Environmental Studies

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The success of alternative energy policies is usually measured in terms of energy capacity. By this metric, state-level policies to promote solar installations in New Jersey and Massachusetts have been a success. To fully evaluate these policies, however, it is necessary to consider how these policy programs are structured and funded, who participates in these programs, and the complete life-cycle consequences of 'clean' energy technologies. This paper focuses specifically on residential solar installations, which represent more than half of the total U.S. rooftop solar capacity potential. It takes a multidisciplinary approach that draws on policy analysis, spatial and demographic analyses, and life-cycle assessment. The analyses reveal three key conclusions: First, state-level policies have shifted from subsidies for solar installations to incentive-based support based on system performance, which have reduced the payback period for residential solar to less than ten years and have contributed to the growth of third-party leasing companies. Second, communities with low median income and/or a high percentage of non-white residents generally remain at lower than expected levels of participation. Third, while residential solar installations significantly offset greenhouse gas emissions and compounds that harm human respiratory health after 18 months, switching to photovoltaic panels generates a net increase in the production of ecotoxic chemicals. Drawing on these observations we recommend policy changes to encourage broader geographic and demographic participation, to recognize the importance of solar leasing companies and landlords, and to promote the use of solar panels with lower environmental impacts across the lifecycle.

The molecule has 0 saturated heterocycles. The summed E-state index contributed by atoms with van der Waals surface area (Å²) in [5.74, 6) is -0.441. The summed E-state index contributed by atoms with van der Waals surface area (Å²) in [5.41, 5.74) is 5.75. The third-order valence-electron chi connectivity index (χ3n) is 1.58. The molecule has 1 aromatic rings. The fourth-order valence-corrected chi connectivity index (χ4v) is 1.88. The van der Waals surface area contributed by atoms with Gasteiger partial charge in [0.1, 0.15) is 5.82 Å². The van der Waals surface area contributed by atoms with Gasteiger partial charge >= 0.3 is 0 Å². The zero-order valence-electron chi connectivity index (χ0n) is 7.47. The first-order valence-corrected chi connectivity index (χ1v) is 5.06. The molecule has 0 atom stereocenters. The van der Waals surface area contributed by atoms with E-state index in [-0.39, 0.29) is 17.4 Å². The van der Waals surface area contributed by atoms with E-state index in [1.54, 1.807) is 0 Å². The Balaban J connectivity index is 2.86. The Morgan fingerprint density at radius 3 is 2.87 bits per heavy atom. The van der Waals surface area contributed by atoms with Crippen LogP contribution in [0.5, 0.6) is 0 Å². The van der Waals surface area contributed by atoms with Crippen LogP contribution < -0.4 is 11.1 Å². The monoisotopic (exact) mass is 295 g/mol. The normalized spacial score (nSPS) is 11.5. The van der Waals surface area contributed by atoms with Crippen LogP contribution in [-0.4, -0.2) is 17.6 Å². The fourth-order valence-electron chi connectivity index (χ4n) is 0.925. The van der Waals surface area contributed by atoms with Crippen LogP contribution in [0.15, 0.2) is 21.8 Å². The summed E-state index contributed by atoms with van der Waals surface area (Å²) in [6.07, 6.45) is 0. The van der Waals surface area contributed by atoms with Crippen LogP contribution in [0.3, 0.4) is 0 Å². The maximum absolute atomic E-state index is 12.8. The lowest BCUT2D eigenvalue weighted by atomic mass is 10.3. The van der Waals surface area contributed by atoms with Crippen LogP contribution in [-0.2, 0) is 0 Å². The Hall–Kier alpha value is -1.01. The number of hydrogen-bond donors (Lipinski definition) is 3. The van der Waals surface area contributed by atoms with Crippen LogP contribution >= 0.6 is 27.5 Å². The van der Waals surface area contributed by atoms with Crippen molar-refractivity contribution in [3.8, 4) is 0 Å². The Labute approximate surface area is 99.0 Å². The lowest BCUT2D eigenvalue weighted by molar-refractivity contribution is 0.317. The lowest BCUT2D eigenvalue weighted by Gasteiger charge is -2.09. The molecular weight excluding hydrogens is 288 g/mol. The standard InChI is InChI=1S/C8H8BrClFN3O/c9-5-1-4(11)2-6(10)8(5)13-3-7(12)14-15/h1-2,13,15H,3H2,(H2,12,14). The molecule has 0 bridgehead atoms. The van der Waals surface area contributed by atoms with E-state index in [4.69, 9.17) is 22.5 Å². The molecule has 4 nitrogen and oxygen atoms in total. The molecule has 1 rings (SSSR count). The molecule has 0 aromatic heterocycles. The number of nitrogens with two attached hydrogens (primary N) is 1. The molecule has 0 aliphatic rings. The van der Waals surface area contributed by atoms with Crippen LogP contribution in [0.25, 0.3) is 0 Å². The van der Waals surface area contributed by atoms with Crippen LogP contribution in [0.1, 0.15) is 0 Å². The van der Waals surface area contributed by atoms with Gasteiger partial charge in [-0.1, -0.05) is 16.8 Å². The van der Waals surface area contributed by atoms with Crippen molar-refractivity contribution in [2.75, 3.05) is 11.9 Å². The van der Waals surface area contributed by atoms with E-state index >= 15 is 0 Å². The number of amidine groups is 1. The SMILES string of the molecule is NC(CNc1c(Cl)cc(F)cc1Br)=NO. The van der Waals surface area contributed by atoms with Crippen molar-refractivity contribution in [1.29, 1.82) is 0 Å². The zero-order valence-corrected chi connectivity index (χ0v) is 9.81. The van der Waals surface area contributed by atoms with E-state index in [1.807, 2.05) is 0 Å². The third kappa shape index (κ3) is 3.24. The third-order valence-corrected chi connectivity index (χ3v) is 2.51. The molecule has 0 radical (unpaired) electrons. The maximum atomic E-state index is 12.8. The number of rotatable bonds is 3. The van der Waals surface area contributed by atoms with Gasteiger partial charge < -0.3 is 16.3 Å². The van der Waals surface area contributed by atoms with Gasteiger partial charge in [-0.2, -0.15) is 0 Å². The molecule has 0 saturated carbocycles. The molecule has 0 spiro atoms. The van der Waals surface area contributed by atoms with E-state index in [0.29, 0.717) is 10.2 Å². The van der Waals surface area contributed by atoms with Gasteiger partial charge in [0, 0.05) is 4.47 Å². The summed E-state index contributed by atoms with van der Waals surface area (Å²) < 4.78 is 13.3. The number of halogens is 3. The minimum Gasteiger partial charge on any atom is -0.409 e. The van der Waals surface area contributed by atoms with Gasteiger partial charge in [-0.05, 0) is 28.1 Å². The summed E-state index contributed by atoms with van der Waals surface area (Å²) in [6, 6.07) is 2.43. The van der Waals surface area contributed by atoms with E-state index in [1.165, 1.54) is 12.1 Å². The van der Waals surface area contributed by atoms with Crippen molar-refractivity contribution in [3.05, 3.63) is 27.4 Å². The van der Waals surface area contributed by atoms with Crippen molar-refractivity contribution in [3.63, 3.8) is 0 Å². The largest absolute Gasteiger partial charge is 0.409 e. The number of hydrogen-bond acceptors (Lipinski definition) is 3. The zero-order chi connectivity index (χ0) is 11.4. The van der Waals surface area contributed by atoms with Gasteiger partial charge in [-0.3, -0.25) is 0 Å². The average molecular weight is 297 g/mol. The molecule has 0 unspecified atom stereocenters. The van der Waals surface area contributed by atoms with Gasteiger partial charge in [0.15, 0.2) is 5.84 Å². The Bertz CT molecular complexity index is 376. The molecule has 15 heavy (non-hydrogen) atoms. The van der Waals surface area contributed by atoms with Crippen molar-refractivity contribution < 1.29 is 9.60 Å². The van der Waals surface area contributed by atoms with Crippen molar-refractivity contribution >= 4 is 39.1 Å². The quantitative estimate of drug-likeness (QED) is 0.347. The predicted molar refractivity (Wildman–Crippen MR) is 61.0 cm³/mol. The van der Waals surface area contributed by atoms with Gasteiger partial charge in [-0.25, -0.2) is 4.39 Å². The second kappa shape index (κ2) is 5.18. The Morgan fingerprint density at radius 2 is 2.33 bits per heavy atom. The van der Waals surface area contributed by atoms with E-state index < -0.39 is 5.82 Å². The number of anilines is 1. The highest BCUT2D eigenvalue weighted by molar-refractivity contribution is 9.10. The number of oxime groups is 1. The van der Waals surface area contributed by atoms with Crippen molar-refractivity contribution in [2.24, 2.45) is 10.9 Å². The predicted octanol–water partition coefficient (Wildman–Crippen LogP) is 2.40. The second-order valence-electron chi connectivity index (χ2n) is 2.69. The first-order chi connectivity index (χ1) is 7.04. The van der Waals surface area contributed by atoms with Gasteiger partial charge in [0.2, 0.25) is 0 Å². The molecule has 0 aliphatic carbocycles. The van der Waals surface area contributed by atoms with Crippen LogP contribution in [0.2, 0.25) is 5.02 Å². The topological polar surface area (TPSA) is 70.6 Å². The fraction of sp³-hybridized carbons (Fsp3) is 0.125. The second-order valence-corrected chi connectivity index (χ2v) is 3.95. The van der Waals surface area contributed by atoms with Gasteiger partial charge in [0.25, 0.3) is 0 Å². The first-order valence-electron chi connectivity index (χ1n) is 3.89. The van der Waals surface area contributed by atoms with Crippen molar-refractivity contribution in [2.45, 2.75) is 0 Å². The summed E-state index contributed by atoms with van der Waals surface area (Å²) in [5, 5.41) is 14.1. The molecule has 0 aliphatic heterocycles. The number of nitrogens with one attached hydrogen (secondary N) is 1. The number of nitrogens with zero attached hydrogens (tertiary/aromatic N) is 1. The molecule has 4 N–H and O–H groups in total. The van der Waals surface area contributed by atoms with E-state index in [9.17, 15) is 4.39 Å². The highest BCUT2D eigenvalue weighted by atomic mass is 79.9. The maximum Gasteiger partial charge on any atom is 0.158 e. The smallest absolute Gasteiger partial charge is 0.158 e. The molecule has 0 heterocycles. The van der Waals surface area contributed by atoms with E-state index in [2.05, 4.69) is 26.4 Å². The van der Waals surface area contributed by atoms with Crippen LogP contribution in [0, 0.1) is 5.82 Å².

This is the final accepted version of the article. The final version is published in the Journal of Environmental Studies and Sciences and is available here: 10.1007/s13412-013-0156-6